Wed. Jul 17th, 2024

Golden Rams coming back to campus last week may have been taken aback by the number of students populating their spring semester classrooms. Only a few weeks before the return from winter break, several general education course sections were canceled suddenly and students were placed into already-filled time slots.

In 2014, the serving Provost and Vice President for Academic Affairs signed off on an Implementation Agreement regarding class-size policies as recommended by the Curriculum and Academic Policies Council (CAPC). The recommendation — available for viewing on WCU’s CAPC webpage, states that, in their professional opinion, most class sizes at the university should be kept well below 40. 

In the Implementation Agreement, CAPC acknowledges that while some departments, such as those under the lower-level STEM umbrella, must serve the graduation requirements of hundreds of students across multiple majors, they also state there are other courses that are more feedback and/or interaction-intensive for which class caps should be logically limited below 30. It also states that for courses labeled Writing Intensive, the agreed-upon cap recommendation is 25 — yet many of the overflowing sections students have found themselves lumped into include these Gen-Eds such as Writing 120 and 200.

The agreement considers twenty five the maximum size for a course where students are expected to utilize office hours, conduct in-depth peer reviews, and participate in class discussions — these recommendations are intended to benefit not only the teachers, but learning outcomes for students as well.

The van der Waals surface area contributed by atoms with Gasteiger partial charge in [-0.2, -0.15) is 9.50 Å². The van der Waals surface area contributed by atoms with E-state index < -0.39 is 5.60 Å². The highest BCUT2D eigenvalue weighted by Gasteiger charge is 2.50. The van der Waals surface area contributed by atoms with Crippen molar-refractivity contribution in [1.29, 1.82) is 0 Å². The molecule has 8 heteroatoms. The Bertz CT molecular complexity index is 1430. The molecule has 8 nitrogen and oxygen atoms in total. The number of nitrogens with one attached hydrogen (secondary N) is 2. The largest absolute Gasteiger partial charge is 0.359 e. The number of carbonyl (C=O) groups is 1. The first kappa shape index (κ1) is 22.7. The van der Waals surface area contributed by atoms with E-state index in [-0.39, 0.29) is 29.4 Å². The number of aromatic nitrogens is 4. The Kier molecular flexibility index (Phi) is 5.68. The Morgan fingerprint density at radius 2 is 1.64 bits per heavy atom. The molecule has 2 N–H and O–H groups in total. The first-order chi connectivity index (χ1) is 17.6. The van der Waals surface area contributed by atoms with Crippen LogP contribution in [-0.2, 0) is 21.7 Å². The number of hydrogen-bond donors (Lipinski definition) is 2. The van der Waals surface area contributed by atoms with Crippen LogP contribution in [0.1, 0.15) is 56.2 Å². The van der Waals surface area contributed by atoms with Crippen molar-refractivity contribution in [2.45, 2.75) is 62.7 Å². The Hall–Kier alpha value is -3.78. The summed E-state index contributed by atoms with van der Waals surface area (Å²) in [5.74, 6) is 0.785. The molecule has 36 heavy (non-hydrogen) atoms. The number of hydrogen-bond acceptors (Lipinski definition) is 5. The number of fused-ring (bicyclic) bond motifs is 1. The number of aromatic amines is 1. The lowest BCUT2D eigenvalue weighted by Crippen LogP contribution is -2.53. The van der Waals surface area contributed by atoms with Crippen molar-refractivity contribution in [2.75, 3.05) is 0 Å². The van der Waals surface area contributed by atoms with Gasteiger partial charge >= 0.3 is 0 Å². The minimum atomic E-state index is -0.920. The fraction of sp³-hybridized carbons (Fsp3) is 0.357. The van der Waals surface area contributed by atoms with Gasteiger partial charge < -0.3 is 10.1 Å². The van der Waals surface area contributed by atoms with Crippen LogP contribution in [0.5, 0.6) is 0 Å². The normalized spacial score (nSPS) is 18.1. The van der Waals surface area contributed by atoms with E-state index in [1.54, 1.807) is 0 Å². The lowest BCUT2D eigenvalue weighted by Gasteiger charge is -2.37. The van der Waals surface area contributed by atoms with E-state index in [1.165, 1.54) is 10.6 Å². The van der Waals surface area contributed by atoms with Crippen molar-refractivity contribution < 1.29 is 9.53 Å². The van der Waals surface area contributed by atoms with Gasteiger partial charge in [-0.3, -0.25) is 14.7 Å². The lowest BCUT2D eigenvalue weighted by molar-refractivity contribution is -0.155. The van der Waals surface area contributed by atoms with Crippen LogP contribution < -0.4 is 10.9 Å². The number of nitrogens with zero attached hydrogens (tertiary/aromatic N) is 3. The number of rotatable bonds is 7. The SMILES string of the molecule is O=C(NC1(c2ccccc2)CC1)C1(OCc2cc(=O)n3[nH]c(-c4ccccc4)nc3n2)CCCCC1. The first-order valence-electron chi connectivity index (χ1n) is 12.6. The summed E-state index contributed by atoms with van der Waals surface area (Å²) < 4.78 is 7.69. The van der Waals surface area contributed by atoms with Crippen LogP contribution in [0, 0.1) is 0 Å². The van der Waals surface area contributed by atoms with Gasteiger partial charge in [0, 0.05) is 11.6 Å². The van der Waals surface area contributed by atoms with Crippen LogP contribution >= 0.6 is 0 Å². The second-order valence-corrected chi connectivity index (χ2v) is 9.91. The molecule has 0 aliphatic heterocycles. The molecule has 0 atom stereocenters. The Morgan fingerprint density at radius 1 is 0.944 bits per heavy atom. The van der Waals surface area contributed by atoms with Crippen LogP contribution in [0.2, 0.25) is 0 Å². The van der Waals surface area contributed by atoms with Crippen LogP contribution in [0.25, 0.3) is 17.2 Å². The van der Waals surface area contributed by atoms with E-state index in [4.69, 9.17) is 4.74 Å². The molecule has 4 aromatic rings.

According to a 2007 study by Joe Cuseo, PhD of Educational Psychology, “as class size increases, instructors tend to modify the breadth and depth of course objectives, course assignments, and course-related learning outside the classroom… to the detriment of student learning and, ultimately, student achievement.” CAPC recommends that these General Education sections, many of them populated by freshmen, should be kept as small as possible in order for learning to occur to its fullest extent.

WCU did not adhere to these cap recommendations when organizing course selections, however, and also did not consult the faculty who would (or were supposed to) be teaching them. 

Ervin suggested that while some professors were given a larger course load, however, others have found themselves teaching fewer or no classes at all this semester. Adjunct, or part-time, instructors were particularly affected, many for whom teaching was a primary source of income.

“Caps are set in collaboration with faculty experts with an eye to what is in the best interests of the students. It’s important that course caps be honored,” says Margaret Ervin, President of the Association of State Colleges and University Faculties (APSCUF). WCU professors were given as much notice of the changes as their students were. Now scrambling to accommodate their increase of responsibilities (at no extra compensation), there is a concern both about faculty well-being as well as course quality.

Ervin adds, “an average professor works all weekend grading, and I expect this is going to cut into time that would have been spent on much needed self-care.”

Hannah Linkowsky is a second-year Early Grades Prep major in the Honors College with minors in Spanish, Dance Performance and Civic & Professional Leadership.

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